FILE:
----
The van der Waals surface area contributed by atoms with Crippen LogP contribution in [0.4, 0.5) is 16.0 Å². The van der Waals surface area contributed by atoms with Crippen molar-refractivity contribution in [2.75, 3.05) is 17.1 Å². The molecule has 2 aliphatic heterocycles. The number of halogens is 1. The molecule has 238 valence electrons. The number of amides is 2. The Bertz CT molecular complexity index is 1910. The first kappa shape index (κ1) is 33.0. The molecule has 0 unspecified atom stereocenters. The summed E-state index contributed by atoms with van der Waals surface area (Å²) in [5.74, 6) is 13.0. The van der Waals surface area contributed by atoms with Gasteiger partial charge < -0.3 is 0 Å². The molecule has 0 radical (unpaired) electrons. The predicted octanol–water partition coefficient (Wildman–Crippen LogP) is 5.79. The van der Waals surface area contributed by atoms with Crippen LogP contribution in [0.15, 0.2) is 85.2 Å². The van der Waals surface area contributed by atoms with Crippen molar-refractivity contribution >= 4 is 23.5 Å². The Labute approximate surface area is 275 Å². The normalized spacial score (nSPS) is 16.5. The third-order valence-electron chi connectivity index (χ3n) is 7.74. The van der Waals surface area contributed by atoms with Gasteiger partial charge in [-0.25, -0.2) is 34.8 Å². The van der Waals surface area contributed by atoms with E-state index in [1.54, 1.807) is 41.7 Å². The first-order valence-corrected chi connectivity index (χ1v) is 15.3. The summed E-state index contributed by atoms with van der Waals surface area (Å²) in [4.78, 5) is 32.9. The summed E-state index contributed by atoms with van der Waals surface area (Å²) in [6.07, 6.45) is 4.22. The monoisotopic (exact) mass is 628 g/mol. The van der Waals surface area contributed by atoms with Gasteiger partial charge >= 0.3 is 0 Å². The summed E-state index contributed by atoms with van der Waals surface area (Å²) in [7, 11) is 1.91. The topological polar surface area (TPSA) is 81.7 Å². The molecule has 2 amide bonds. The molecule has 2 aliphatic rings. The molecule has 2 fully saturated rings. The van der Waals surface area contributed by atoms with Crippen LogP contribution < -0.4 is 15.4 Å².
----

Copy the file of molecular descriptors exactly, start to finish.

The van der Waals surface area contributed by atoms with Crippen LogP contribution in [0.4, 0.5) is 16.0 Å². The van der Waals surface area contributed by atoms with Crippen molar-refractivity contribution in [2.75, 3.05) is 17.1 Å². The molecule has 2 aliphatic heterocycles. The number of halogens is 1. The molecule has 238 valence electrons. The number of amides is 2. The Bertz CT molecular complexity index is 1910. The first kappa shape index (κ1) is 33.0. The molecule has 0 unspecified atom stereocenters. The summed E-state index contributed by atoms with van der Waals surface area (Å²) in [5.74, 6) is 13.0. The van der Waals surface area contributed by atoms with Gasteiger partial charge < -0.3 is 0 Å². The molecule has 0 radical (unpaired) electrons. The predicted octanol–water partition coefficient (Wildman–Crippen LogP) is 5.79. The van der Waals surface area contributed by atoms with Crippen LogP contribution in [0.15, 0.2) is 85.2 Å². The van der Waals surface area contributed by atoms with Crippen molar-refractivity contribution >= 4 is 23.5 Å². The Labute approximate surface area is 275 Å². The normalized spacial score (nSPS) is 16.5. The third-order valence-electron chi connectivity index (χ3n) is 7.74. The van der Waals surface area contributed by atoms with Gasteiger partial charge in [-0.25, -0.2) is 34.8 Å². The van der Waals surface area contributed by atoms with E-state index in [1.54, 1.807) is 41.7 Å². The first-order valence-corrected chi connectivity index (χ1v) is 15.3. The summed E-state index contributed by atoms with van der Waals surface area (Å²) in [4.78, 5) is 32.9. The summed E-state index contributed by atoms with van der Waals surface area (Å²) in [6.07, 6.45) is 4.22. The monoisotopic (exact) mass is 628 g/mol. The van der Waals surface area contributed by atoms with Gasteiger partial charge >= 0.3 is 0 Å². The summed E-state index contributed by atoms with van der Waals surface area (Å²) in [7, 11) is 1.91. The topological polar surface area (TPSA) is 81.7 Å². The molecule has 2 amide bonds. The molecule has 2 aliphatic rings. The molecule has 2 fully saturated rings. The van der Waals surface area contributed by atoms with Crippen LogP contribution < -0.4 is 15.4 Å².